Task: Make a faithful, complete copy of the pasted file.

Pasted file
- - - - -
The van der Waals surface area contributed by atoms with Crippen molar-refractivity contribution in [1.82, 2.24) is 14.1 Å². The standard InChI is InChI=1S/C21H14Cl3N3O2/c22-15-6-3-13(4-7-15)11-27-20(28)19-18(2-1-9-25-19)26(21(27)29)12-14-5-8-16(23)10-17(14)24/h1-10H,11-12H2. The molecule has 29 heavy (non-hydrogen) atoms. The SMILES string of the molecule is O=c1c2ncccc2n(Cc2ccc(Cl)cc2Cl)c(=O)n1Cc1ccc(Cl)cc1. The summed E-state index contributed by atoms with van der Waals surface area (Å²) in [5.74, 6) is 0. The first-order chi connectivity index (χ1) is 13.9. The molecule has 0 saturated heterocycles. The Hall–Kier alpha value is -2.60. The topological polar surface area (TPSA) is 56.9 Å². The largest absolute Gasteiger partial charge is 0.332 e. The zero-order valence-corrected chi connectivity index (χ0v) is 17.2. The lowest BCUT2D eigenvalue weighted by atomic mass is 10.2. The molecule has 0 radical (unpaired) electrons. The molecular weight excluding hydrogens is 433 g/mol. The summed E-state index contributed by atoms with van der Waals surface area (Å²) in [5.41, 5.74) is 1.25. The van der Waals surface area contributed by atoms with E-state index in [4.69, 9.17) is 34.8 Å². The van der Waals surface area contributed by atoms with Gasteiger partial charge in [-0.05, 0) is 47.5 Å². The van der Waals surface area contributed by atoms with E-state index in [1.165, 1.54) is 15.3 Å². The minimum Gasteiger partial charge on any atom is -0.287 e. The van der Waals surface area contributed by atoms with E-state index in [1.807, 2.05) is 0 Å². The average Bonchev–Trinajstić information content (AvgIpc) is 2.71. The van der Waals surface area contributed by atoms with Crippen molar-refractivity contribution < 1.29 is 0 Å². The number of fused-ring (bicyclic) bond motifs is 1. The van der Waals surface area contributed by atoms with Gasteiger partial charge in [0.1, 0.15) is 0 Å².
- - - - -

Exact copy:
The van der Waals surface area contributed by atoms with Crippen molar-refractivity contribution in [1.82, 2.24) is 14.1 Å². The standard InChI is InChI=1S/C21H14Cl3N3O2/c22-15-6-3-13(4-7-15)11-27-20(28)19-18(2-1-9-25-19)26(21(27)29)12-14-5-8-16(23)10-17(14)24/h1-10H,11-12H2. The molecule has 29 heavy (non-hydrogen) atoms. The SMILES string of the molecule is O=c1c2ncccc2n(Cc2ccc(Cl)cc2Cl)c(=O)n1Cc1ccc(Cl)cc1. The summed E-state index contributed by atoms with van der Waals surface area (Å²) in [5.74, 6) is 0. The first-order chi connectivity index (χ1) is 13.9. The molecule has 0 saturated heterocycles. The Hall–Kier alpha value is -2.60. The topological polar surface area (TPSA) is 56.9 Å². The largest absolute Gasteiger partial charge is 0.332 e. The zero-order valence-corrected chi connectivity index (χ0v) is 17.2. The lowest BCUT2D eigenvalue weighted by atomic mass is 10.2. The molecule has 0 radical (unpaired) electrons. The molecular weight excluding hydrogens is 433 g/mol. The summed E-state index contributed by atoms with van der Waals surface area (Å²) in [5.41, 5.74) is 1.25. The van der Waals surface area contributed by atoms with E-state index in [4.69, 9.17) is 34.8 Å². The van der Waals surface area contributed by atoms with Gasteiger partial charge in [-0.05, 0) is 47.5 Å². The van der Waals surface area contributed by atoms with E-state index in [1.165, 1.54) is 15.3 Å². The minimum Gasteiger partial charge on any atom is -0.287 e. The van der Waals surface area contributed by atoms with E-state index in [1.807, 2.05) is 0 Å². The average Bonchev–Trinajstić information content (AvgIpc) is 2.71. The van der Waals surface area contributed by atoms with Crippen molar-refractivity contribution < 1.29 is 0 Å². The number of fused-ring (bicyclic) bond motifs is 1. The van der Waals surface area contributed by atoms with Gasteiger partial charge in [0.1, 0.15) is 0 Å².